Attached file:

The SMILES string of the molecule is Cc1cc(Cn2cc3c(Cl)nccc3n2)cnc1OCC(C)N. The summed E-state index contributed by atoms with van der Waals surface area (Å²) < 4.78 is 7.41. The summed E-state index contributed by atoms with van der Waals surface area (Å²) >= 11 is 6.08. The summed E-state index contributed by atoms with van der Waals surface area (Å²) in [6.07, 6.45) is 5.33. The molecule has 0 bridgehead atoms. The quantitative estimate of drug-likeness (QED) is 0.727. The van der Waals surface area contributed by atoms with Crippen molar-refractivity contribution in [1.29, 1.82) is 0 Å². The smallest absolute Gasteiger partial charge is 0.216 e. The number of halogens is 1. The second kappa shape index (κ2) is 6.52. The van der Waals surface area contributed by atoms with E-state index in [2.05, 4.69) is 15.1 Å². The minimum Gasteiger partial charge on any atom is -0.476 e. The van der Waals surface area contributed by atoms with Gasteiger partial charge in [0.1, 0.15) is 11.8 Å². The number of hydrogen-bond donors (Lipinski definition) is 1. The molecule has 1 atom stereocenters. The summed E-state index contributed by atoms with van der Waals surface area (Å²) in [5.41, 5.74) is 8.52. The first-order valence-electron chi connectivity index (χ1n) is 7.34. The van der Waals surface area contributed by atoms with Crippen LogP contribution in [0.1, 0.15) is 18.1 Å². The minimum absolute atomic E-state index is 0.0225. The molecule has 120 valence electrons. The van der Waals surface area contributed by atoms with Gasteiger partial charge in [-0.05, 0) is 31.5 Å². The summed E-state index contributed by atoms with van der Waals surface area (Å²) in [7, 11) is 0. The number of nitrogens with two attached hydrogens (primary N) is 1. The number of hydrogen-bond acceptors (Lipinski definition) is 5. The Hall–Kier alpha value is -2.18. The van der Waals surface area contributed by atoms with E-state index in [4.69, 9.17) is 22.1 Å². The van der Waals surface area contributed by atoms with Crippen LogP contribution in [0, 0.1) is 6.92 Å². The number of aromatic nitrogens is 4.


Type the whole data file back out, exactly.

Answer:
The SMILES string of the molecule is Cc1cc(Cn2cc3c(Cl)nccc3n2)cnc1OCC(C)N. The summed E-state index contributed by atoms with van der Waals surface area (Å²) < 4.78 is 7.41. The summed E-state index contributed by atoms with van der Waals surface area (Å²) >= 11 is 6.08. The summed E-state index contributed by atoms with van der Waals surface area (Å²) in [6.07, 6.45) is 5.33. The molecule has 0 bridgehead atoms. The quantitative estimate of drug-likeness (QED) is 0.727. The van der Waals surface area contributed by atoms with Crippen molar-refractivity contribution in [1.29, 1.82) is 0 Å². The smallest absolute Gasteiger partial charge is 0.216 e. The number of halogens is 1. The second kappa shape index (κ2) is 6.52. The van der Waals surface area contributed by atoms with E-state index in [2.05, 4.69) is 15.1 Å². The minimum Gasteiger partial charge on any atom is -0.476 e. The van der Waals surface area contributed by atoms with Gasteiger partial charge in [0.1, 0.15) is 11.8 Å². The number of hydrogen-bond donors (Lipinski definition) is 1. The molecule has 1 atom stereocenters. The summed E-state index contributed by atoms with van der Waals surface area (Å²) in [5.41, 5.74) is 8.52. The first-order valence-electron chi connectivity index (χ1n) is 7.34. The van der Waals surface area contributed by atoms with Crippen LogP contribution in [0.1, 0.15) is 18.1 Å². The minimum absolute atomic E-state index is 0.0225. The molecule has 120 valence electrons. The van der Waals surface area contributed by atoms with Gasteiger partial charge in [-0.05, 0) is 31.5 Å². The summed E-state index contributed by atoms with van der Waals surface area (Å²) in [7, 11) is 0. The number of nitrogens with two attached hydrogens (primary N) is 1. The number of hydrogen-bond acceptors (Lipinski definition) is 5. The Hall–Kier alpha value is -2.18. The van der Waals surface area contributed by atoms with E-state index in [4.69, 9.17) is 22.1 Å². The van der Waals surface area contributed by atoms with Crippen LogP contribution in [0, 0.1) is 6.92 Å². The number of aromatic nitrogens is 4.